Mileage for the day was 68; more details at:
Ohio to Erie Trail Tour: Day 2 – Waynesville to Lockbourne
Day 3 - Wednesday, September 30, 2015
I made my way back to the Ohio to Erie Trail starting with an easy 10 miles on some local roads that weren't nearly as busy as the final miles the day before. Then, I got on the Alum Creek Trail, which winds it way up the east side of Columbus. In Westerville, I re-joined the Ohio to Erie Trail Route, which continues on the Westerville Bikeway.
I stopped in Centerburg, very hungry, wishing I had stopped for lunch back in Westerville. I grabbed a quick lunch at the local Subway, then got on the Heart of Ohio Trail just a couple blocks from downtown.
This picturesque bridge marks the village of Howard, my destination for the day.
Ohio to Erie Trail Tour: Day 3 – Lockbourne to Howard
Day 4 - Thursday, October 1, 2015
It was back on the Kokosing Gap Trail from Howard to Danville. Cutting through a few local streets in Danville, the Ohio to Erie Trail route continues on the Mohican Valley Trail.
Route 62 is busy, narrow, and has a lot of truck traffic and some rolling hills. Fortunately, it only lasts about 3 mile before the route detours onto some smaller back roads. This area is beautiful Amish farm country, but it also means steeper hills. This day, it also meant more headwinds. I pushed on through until the town of Killbuck, where the route gets back to bike trail, the Holmes County Trail.
Mileage for the day was almost 79. I got some dinner in town, and of course, no visit to Canal Fulton is complete without a stop at the Cherry Street Creamery for dessert.
Day 4 details:
Ohio to Erie Trail Tour: Day 4 – Howard to Canal Fulton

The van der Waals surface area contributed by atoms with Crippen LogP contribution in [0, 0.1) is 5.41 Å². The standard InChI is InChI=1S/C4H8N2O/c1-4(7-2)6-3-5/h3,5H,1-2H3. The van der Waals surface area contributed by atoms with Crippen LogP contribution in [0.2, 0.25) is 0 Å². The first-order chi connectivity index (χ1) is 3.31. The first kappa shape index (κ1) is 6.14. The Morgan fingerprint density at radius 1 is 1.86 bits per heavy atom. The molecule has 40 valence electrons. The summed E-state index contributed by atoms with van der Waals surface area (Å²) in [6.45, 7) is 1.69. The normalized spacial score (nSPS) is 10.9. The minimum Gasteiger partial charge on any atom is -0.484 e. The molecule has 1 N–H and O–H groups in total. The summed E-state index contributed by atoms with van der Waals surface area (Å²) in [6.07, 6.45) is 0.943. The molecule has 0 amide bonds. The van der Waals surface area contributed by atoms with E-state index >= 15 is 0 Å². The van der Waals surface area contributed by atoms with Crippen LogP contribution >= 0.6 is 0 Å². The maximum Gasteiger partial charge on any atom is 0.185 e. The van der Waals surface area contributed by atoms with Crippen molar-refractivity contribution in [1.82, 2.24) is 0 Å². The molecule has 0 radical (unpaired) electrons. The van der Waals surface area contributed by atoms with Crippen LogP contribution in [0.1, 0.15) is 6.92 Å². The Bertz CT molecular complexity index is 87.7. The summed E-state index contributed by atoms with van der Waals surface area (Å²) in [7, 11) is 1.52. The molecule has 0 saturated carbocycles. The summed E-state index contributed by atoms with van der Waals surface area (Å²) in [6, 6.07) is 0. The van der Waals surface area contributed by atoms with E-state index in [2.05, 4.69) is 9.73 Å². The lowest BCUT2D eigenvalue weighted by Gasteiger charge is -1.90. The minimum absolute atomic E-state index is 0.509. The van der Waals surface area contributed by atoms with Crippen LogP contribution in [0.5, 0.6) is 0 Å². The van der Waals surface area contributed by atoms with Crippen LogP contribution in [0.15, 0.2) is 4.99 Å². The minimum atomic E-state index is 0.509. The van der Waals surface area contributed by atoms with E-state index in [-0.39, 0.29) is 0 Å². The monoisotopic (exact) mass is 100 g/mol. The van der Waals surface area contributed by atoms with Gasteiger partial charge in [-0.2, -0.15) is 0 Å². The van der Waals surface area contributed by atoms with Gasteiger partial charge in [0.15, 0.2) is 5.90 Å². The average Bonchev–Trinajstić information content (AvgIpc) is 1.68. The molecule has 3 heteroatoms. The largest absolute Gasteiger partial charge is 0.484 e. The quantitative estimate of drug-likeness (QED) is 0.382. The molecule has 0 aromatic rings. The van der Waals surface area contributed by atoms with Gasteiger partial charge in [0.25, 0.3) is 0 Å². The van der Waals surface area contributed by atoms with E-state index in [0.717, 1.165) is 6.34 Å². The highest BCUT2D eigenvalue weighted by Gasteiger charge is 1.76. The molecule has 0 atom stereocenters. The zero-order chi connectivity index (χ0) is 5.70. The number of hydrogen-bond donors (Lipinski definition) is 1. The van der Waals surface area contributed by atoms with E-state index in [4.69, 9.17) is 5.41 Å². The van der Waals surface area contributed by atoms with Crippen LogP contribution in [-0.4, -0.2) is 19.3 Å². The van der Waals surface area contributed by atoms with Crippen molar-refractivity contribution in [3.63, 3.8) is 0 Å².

Day 5 - Friday, October 2, 2015
After pancakes in Canal Fulton, it was back on the Towpath, and I was joined by Ray, one of my hosts.
|The Beaver Marsh in the Cuyahoga Valley National Park|
The wind was worse than ever today, and got worse and worse the closer I got to Lake Erie. Reaching the end of the Towpath, I made my way through Tremont and Ohio City, stopping on Abbey Avenue for my best view of downtown Cleveland.
I rode west on Lorain Avenue to W. 45th Street, then west on Detroit Road to W. 65th Street, taking the tunnel connection to Edgewater Park. I asked a kind stranger to get a photo of my official finish.
The wind was howling, going straight from east to west. There were surfers on the lake, something that's only possible a handful of days out of the year. Go to my final complete report to see a video of the windy shoreline:
Ohio to Erie Trail Tour: Day 5 – Canal Fulton to Cleveland
If you're a novice to bicycle touring, I'd recommend the Ohio to Erie Trail as a good beginner-friendly trip to see how you like it. You don't have to camp, and you don't have to ride the whole route; you can pick two or three days. The route is mostly easy to follow, and there are plenty of easy-to-find options for food and lodging along the way.
I had a very enjoyable trip. Thanks to everyone who helped me along the way!
Go to www.ohiotoeerietrail.org for more details, including links to order your own maps!
Thank you for writing this, Kevin. My wife and I are heading up in September 2019, and we are looking forward to seeing the sites you have mapped out. Keep safe!ReplyDelete